Learn here:

Equations for a falling body - Wikipedia, the free encyclopediaFor example, Newton's law of universal gravitation simplifies to F = mg, ...
en.wikipedia.org/wiki/Equations_for_a_falling_body - Cached - SimilarShow more results from wikipedia.org QuantumClue, Thu, 2nd Dec 2010



...are you saying that the earth is NOT weightless?

I am not saying that the earth is massless (its mass is an instrinsic property)

I am just saying that the earth is in free fall motion aroudnd the sun - so its weight is equal to zero

Similar to being weightless in a space station that is orbiting the earth in free fall motion

Weight and Mass are not equivalent Foolosophy, Thu, 2nd Dec 2010

What is the difference between mass and weight?

Mass is a measure of how much matter an object has. Weight is a measure of how strongly gravity pulls on that matter. Thus if you were to travel to the moon your weight would change because the pull of gravity is weaker there than on Earth but, your mass would stay the same because you are still made up of the same amount of matter.

Answered by: A. Godbehere, High School Student, Port Perry

Imagine yourself out is space away from any gravitational field, with a bowling ball in your hands. Let it go and it just floats in front of you. Without gravity, it has no weight. Now grab it again and shake it back and forth. That resistance to being moved is inertia, and mass measures how much inertia an object has. Inertia does NOT depend on gravity.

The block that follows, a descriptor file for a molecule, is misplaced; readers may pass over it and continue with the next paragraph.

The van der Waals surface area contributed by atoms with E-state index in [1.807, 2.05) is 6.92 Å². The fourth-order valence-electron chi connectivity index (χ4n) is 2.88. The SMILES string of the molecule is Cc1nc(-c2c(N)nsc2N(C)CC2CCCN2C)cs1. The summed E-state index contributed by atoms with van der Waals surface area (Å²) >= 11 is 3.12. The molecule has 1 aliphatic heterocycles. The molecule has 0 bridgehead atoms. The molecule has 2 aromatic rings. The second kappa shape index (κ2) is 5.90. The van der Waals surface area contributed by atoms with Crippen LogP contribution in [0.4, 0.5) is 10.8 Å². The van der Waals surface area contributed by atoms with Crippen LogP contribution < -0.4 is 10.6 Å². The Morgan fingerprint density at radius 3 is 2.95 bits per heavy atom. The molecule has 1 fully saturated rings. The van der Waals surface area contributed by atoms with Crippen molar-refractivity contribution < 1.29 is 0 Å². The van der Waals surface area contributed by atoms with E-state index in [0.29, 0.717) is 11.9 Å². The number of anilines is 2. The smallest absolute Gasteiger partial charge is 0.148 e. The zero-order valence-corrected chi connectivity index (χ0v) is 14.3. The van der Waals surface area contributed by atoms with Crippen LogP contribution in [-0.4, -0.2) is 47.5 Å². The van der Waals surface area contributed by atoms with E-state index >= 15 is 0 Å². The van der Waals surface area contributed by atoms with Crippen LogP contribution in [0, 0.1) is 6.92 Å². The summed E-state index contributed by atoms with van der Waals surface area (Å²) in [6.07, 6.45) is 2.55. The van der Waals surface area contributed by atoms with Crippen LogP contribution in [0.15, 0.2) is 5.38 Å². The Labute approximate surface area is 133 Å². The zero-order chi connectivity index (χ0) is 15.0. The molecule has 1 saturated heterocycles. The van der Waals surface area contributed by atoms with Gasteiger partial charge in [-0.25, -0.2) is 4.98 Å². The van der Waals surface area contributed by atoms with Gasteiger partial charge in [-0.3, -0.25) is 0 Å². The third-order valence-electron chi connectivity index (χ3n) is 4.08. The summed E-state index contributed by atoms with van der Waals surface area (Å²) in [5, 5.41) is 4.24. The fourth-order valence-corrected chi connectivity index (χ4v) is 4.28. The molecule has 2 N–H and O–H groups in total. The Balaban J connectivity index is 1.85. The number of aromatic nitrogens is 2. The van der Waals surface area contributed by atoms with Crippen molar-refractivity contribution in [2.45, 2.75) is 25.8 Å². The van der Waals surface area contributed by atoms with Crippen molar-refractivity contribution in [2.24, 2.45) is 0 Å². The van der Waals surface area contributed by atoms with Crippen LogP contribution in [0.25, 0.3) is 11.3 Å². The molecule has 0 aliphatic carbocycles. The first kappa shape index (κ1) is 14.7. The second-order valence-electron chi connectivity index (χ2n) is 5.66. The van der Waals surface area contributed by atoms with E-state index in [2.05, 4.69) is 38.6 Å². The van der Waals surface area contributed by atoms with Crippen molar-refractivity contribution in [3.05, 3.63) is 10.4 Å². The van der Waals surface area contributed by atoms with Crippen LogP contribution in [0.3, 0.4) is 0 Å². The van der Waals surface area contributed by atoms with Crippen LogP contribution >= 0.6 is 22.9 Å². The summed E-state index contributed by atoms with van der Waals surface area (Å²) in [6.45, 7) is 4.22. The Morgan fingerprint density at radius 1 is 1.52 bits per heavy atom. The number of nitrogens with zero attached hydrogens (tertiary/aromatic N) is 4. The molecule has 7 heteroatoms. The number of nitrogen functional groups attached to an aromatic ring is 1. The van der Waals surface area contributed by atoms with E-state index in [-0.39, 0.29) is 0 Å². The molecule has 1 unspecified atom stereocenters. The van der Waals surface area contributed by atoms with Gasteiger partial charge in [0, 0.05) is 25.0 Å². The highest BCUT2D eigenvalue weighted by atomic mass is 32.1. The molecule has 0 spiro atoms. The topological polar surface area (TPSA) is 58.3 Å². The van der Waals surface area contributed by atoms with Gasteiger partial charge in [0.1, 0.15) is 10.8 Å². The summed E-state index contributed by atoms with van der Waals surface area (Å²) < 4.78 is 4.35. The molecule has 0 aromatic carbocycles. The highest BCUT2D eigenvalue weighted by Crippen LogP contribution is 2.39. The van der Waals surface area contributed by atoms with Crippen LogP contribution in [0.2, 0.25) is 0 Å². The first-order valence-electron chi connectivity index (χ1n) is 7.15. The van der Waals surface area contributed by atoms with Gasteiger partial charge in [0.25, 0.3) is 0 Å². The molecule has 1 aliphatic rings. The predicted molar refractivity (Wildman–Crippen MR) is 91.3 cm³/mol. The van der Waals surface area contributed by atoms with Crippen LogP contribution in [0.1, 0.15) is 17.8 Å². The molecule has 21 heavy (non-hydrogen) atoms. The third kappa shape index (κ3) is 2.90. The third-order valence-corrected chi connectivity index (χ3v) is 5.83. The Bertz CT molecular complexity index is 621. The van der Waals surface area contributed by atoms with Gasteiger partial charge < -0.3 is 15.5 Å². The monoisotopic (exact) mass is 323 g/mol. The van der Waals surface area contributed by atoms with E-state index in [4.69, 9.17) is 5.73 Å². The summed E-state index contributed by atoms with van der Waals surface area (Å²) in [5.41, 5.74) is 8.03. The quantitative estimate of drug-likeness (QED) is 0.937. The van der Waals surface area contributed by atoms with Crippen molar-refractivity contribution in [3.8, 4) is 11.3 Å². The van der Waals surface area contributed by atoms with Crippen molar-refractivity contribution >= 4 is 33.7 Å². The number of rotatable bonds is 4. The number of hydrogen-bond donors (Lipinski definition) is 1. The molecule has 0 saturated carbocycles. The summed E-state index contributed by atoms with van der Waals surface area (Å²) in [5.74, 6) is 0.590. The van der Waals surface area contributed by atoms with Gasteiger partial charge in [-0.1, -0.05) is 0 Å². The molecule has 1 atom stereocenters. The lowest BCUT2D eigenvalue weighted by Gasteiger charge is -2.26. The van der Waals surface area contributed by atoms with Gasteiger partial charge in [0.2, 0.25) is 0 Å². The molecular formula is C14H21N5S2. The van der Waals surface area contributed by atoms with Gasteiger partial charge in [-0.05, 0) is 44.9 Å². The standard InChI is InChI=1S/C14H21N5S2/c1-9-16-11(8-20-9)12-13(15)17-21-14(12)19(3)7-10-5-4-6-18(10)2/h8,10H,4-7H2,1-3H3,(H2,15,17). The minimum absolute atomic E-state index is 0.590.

Mass is determined only by the amount of matter contained in an object.

Any two masses exert a mutual attractive force on each other. The amount of that force is weight. A one kilogram mass on the Earth's surface results in 2.2 pounds of force between the mass and the Earth, so we say the mass weighs 2.2 pounds. That same one kilogram mass on the Moon, because of the Moon's lower mass, results in only about 1/3 pounds of mutual force.

Just remember that the weight of an object depends on where it is, while its mass stays the same.

Answered by: Paul Walorski, B.A., Part-time Physics Instructor

http://www.physlink.com/education/askexperts/ae321.cfm
=============================

Ironic that weight is always referenced to a surface ground plane ...

So what ground plane is the Earth's weight   referenced to ????

I have heard the that a free fall in space still has Micro Gravity, what is meant by that?

Is it earth's gravity affect on the freefall?





http://en.wikipedia.org/wiki/Gravitational_constant

Hmmmm no mention of weight there....



maffsolo, Thu, 2nd Dec 2010



So you agree that the earth is in free fall motion around the sun and therefore its weight is equal to ZERO??

Why are astronauts weightless in space stations that are orbiting the earth? Foolosophy, Thu, 2nd Dec 2010



So you agree that the earth is in free fall motion around the sun and therefore its weight is equal to ZERO??